You're unlikely to stumble on a great image on the way to the corner shop. When you go out to take photos, you need to know what you're going to shoot, where and how. Not precisely, and not in every detail, but enough so that, like a hunter, you've identified your quarry, know where to find it and how you're going to deal with it when you find it. Having the right gear, the knowledge and the experience to use it well.
Light is everything. Without light there are no images and it's the quality of light that makes the difference between mundane and magic. Light can give an image texture and shape and it can even be the element that gives your image its emotion. Be a student of light.
You need to know how to "see" photographic images. You must identify the things in your field of view that contribute to the image and those that don't. Learning to see is the hardest part of photography and one that can't be easily taught. It can be learned though and looking at images – paintings, drawings and especially the great photography of others – is the best method. Study images that you feel really work and try to analyse what it is that makes them work, and why you are drawn to them. This will help you develop your perception and you can then see images in the views in front of you.
Whatever type of photo you enjoy most, especially landscape, location is of the utmost importance. You may have heard the old saying, "f8 and be there". F8 is in the planning phase; you need to have the right gear, knowledge and experience. The "be there" part means you have to go to where the images, the one's you want, are to be found. They are rarely to be stumbled upon in your lounge, in your camera bag or on the way to the shops. If you want good images you invariably have to get out there and find them.
In the days when film reigned supreme, it was often said that if you got one good image from a film (average 30 shots) then that was a good ratio. We all probably take many more images now using digital so the ratio is now likely to be even greater. But the principle is still appropriate. We cannot expect to take the occasional photo and each of them end up as show stoppers. Be prepared to try different ideas, in different light, from different angles and even on different days or in different weather conditions, to refine and improve your final image.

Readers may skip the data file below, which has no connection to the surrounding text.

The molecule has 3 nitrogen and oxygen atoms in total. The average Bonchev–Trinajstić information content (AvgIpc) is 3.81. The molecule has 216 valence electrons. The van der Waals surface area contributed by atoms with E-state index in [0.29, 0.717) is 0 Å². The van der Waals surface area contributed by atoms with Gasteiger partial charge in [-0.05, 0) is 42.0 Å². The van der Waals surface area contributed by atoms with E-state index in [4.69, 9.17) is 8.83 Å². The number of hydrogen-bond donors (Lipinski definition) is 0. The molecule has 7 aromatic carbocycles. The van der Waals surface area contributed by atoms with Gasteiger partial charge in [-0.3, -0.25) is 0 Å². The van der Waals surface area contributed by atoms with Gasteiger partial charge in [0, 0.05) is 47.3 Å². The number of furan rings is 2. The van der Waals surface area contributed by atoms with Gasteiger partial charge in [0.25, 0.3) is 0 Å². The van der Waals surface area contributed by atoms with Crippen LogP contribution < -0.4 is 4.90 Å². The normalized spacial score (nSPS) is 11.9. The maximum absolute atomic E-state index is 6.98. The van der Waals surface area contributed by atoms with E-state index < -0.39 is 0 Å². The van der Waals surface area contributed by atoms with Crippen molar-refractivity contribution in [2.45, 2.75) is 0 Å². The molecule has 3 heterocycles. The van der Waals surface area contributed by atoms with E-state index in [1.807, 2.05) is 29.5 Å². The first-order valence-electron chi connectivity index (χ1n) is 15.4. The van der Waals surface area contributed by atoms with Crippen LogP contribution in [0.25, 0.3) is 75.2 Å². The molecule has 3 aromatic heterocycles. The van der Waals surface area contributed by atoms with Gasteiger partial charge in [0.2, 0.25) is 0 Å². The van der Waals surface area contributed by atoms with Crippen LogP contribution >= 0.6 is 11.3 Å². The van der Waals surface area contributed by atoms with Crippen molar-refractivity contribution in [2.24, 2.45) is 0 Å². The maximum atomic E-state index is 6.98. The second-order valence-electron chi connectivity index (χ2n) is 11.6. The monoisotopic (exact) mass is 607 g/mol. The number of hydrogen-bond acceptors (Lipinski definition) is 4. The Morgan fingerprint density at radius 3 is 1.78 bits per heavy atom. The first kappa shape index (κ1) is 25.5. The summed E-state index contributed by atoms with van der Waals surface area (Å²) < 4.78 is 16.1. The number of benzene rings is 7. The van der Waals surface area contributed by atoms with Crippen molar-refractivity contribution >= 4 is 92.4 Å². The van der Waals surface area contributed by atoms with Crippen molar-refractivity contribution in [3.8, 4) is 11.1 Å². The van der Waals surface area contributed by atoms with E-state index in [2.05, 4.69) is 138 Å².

In practice, actually deciding on the image to capture is often not easy. Until you have mastered the skill of selecting using only your eyes and imagination, use an aid to help you to see as the camera will. I used to find an empty 35mm slide mount helpful, now, if you don't want to be continually looking at everything through the camera, try a simple piece of card with a rectangle cut out to the same format as your camera. If you struggle to "see" in mono, try using a sepia or orange filter to simulate a reduced colour range on an image. If you need help imagining how a scene will appear if underexposed, partly close your eyelid to reduce the light getting in to your eye. Probably one of the most important things suggested to me was to "look in all four corners of the viewfinder" before you press the shutter. Developing your previewing skills helps reduce the dozens of trial and error shots you may need to trawl through and saves a lot of cropping or fiddling with Photoshop after.
We often hear the person who produces a cracking image being referred to as "lucky". "Lucky" with the weather, the light, their gear, even lucky that their partner at home lets them go out and take photos whenever they want. I think my favourite response to this is "it's funny but the more I go out looking for and taking photos, the luckier I get". I didn't create that thought but for me that just about sums it up.
So: take stock of yourself, the kit you have and how to use it, learn how to really "see", confirm the images you want and go get them. Then share them with other people and go and take even better ones.